February 2, 2018
Gui Minhai, his whereabouts unknown, wins the Prix Voltaire as the international clamor on his behalf grows louder
by Ian Dreiblatt
Last week, we continued our years-long coverage of the plight of Swedish publisher and bookseller Gui Minhai, with the unfortunate news that Gui had been abducted by the People’s Republic of China — again. While Gui was on a train to be treated for early signs of ALS at the Swedish Embassy in Beijing, a group of unidentified, plainclothes security personnel took him into custody, despite the Swedish diplomatic entourage by whom he was accompanied, and vanished with him. He has not been heard from since.
We also mentioned last week that Gui had for the second time been nominated for the Prix Voltaire, which the International Publishers Association awards annually to “a person or organization adjudged to have made a significant contribution to the defence and promotion of freedom to publish in the world.” Yesterday, the IPA announced he had won it. Kristenn Enairsson, chair of the IPA’s Freedom to Publish Committee, said, “The plight of Gui Minhai is an example of the risks some publishers face to bring diverse authors’ voices to the public. It is only right that the publishing community commends him for his bravery, when that bravery has seen him deprived of his freedom.”
Gui’s daughter Angela, who has been a tireless advocate for his freedom, tweeted that she was “immensely proud, and sad.”
The award comes amid a swelling of international support for Gui. Late last week, the US State Department finally spoke out, when spokesperson Heather Nauert released a statement describing her government as “deeply concerned” over his disappearance and calling on Chinese authorities “to explain the reasons and legal basis for Mr. Gui’s arrest and detention, disclose his whereabouts, and allow him freedom of movement and the freedom to leave China.”
Besides Swedish Foreign Minister Margot Wallström, she was also echoing the sentiments of Hans Dietmar Schweisgut, the EU’s ambassador to China, who had recently said, “We expect the Chinese authorities to immediately release Mr. Gui Minhai from detention and allow him to reunite with his family, to get consular support and to get medical support.” Other EU officials have offered similar statements. Yesterday, Amnesty International also put out an urgent call for his release.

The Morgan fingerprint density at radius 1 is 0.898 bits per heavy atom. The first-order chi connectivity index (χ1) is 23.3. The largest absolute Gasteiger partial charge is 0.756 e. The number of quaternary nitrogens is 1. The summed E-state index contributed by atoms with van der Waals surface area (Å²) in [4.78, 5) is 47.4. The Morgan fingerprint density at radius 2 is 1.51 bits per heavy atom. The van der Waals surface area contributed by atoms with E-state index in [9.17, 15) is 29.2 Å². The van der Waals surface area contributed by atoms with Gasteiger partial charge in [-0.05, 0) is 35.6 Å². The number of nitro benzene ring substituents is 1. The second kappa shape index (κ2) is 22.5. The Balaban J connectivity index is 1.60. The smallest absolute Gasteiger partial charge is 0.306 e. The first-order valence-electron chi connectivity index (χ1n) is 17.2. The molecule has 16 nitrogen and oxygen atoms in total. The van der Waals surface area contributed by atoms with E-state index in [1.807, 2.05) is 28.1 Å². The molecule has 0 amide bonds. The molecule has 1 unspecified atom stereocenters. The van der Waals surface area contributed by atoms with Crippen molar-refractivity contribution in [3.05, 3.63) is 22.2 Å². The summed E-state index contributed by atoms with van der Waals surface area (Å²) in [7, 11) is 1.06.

In Gui’s own country, concern for his wellbeing grows more intense by the day. On Tuesday, Swedish MEP Marita Ulvskog, a Social Democrat, said in a tweet that she had written a letter on Gui’s behalf to Federica Mogherini, the EU’s High Representative for Foreign Affairs and Security Policy.
In the Guardian last week, Swedish journalist Jojje Olsson, who has just published a book on Gui, pointed to the power of international trade agreements as a tool by which China escapes culpability for flouting international law. (We’ve made the same point.) The most-watched Chinese development project in Sweden has long been the planned construction of a port in Lysekil, which would have been the largest in Scandinavia. On Wednesday, Olsson tweeted that global protests had curdled the deal.
In the absence of any official explanation for Gui’s detention or of his whereabouts, some are turning to an editorial published last week in China’s ultra-nationalist Global Times, generally understood to be a mouthpiece for the Chinese Communist Party. Titled “Western media has no right to interfere in China’s judicial process” (’nuff said), it acknowledges that Gui has been kidnapped by government forces—which is more information than Chinese officials have offered—but accuses Western media of “sensationalizing” the incident and wanting to “wield their hegemonic discourse power to manipulate the judgment of sensitive information about China and therefore continue to attack China’s political system.”
As we have before, we reached out to Eli Friedman, a sociologist and author who has written on China for Jacobin, The Nation, and other publications, and is knowledgeable about Chinese security practices.
Given what appears to be his considerable and increasing inconvenience to authorities in Beijing, we asked Friedman whether he thought Gui’s life might be in danger. “I think it’s extremely unlikely that the regime would kill him to make the problem go away,” he told us. “It would almost certainly make the problem much worse. The Communist Party is capable of monstrous things, but in the post-Mao era, they have largely shied away from assassinations, even against people they really detest. The case of Liu Xiaobo does, however, raise the possibility that they might subject him to conditions that lead to a serious decline in health, and given the reports that he may be suffering ALS, this is a real concern.”
Ian Dreiblatt is the director of digital media at Melville House.